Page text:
UK Today

Tackling testing delays ‘number one’ priority

Plans to prioritise coronavirus tests and put NHS staff at the top of the list will be published in the coming days, the justice secretary has said.

People in care homes would also be a priority, while schools could also be considered, Robert Buckland said.

Resolving delays with testing was “the number one issue”, he added.

It comes as the mayor of Greater Manchester – home to England’s highest infection rate – said time was running out to fix the testing system.

“I think we have two or three weeks to fix these things,” mayor Andy Burnham told the BBC’s Newsnight programme. “If we don’t, the worry is we’ll never gain control as we head into autumn and winter.”

Bolton NHS Trust in Greater Manchester said on Tuesday that around 100 people had turned up to accident and emergency asking for a test.

Mr Burnham called on the government to work with local authorities to establish where there are shortages and where capacity should be focused.

Mr Buckland said the government would “do whatever it takes to make sure we have that capacity” and there was a “big determination within government” to improve the system and minimise disruption.

He said testing centres would be increasing from about 400 to 500 in the next few weeks and the government was opening laboratories “across the country”.

As well as prioritising tests for the NHS and social care, he said schools were also important because of its “knock-on effect to the working lives of parents and carers”.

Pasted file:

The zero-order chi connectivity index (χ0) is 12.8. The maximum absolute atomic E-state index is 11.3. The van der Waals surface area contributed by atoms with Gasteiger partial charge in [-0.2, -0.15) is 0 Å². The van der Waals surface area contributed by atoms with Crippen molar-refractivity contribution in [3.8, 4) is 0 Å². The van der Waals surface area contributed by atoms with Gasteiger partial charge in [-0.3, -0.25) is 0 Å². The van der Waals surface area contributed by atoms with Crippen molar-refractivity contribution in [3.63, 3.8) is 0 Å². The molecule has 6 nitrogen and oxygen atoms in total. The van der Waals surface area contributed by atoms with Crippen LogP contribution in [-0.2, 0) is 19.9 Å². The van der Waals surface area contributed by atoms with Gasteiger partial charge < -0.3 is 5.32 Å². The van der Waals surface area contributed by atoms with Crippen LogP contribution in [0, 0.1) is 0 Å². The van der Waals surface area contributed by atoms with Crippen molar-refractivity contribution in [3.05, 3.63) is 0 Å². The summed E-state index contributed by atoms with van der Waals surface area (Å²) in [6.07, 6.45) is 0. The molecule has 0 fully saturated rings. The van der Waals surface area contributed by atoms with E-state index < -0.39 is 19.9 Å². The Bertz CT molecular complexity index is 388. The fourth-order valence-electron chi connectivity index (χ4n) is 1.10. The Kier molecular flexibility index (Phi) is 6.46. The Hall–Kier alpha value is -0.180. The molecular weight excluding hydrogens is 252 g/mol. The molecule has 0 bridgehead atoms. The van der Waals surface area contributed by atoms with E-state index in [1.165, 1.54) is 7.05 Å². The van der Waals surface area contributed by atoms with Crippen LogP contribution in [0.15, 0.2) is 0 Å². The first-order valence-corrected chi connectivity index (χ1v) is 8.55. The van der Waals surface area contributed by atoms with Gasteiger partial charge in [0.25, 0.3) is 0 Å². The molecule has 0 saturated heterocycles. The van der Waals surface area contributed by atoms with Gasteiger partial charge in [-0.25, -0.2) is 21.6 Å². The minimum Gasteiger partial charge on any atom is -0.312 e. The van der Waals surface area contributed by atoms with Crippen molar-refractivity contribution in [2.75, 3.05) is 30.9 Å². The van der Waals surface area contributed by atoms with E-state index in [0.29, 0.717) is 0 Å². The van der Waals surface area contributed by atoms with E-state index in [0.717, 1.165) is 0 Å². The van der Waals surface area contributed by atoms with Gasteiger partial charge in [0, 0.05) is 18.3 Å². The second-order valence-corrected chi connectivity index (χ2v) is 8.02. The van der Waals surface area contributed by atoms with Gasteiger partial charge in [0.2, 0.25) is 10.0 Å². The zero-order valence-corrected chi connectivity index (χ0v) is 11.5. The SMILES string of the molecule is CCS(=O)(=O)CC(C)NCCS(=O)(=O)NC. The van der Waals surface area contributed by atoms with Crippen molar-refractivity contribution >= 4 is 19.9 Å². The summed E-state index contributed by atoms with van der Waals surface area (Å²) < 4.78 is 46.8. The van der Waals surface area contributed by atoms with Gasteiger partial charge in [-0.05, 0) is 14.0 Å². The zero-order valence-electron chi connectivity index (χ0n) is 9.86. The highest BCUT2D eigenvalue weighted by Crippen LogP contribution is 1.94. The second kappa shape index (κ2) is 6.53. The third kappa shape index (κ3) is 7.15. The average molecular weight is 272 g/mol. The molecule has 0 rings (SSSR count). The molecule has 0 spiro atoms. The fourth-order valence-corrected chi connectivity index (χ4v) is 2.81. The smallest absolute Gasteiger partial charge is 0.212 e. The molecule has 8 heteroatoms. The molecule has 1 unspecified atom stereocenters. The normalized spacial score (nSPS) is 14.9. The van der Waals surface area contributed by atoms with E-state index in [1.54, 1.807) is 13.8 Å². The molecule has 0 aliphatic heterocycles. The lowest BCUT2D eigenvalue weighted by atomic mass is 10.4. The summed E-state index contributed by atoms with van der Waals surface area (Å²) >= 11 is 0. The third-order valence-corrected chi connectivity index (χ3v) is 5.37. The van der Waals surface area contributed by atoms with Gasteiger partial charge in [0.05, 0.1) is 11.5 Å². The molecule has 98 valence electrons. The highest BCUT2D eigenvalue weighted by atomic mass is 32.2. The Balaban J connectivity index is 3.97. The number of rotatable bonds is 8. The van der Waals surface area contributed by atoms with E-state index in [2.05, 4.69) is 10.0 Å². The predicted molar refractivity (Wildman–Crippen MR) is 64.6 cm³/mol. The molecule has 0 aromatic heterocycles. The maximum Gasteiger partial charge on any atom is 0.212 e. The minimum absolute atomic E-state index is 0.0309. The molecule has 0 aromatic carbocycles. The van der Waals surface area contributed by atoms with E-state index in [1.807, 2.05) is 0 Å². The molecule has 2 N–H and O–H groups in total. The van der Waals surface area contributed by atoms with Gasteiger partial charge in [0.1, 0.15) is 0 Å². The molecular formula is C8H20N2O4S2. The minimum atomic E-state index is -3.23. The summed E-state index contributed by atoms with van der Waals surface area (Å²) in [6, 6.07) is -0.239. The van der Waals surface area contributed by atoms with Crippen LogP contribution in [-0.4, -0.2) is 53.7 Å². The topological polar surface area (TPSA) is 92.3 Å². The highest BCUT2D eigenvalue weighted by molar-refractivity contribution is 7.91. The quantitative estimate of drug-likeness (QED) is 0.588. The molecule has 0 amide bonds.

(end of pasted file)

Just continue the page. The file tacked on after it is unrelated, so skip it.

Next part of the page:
Health Secretary Matt Hancock will announce who will be prioritised for tests in the coming days.

A surge in demand for coronavirus tests has led to local shortages, with many people reporting problems securing online bookings and being directed to test sites hundreds of miles from home.

The large Lighthouse laboratories, run by the government to analyse test swabs from all the UK nations, have been under strain to process them all.

A new lab is due to be up and running but that could be a few weeks away – and until then ministers say current problems are likely to continue.

On Wednesday, Mr Buckland said 90% of tests done in person were being returned in a day but “there was much more work to do” to turn around home tests.

Mr Hancock, speaking in the House of Commons on Tuesday, said rising demand for tests meant the government was “having to prioritise once again and I do not shirk from decisions about prioritisation”.

Data on backlogs in labs is not publicly available, but Mr Hancock said it was “less than a day’s capacity”. That means it could be anywhere up to 244,000.

The Department of Health has said about a quarter of people requesting tests have no need to do so – and only those with relevant symptoms should book.

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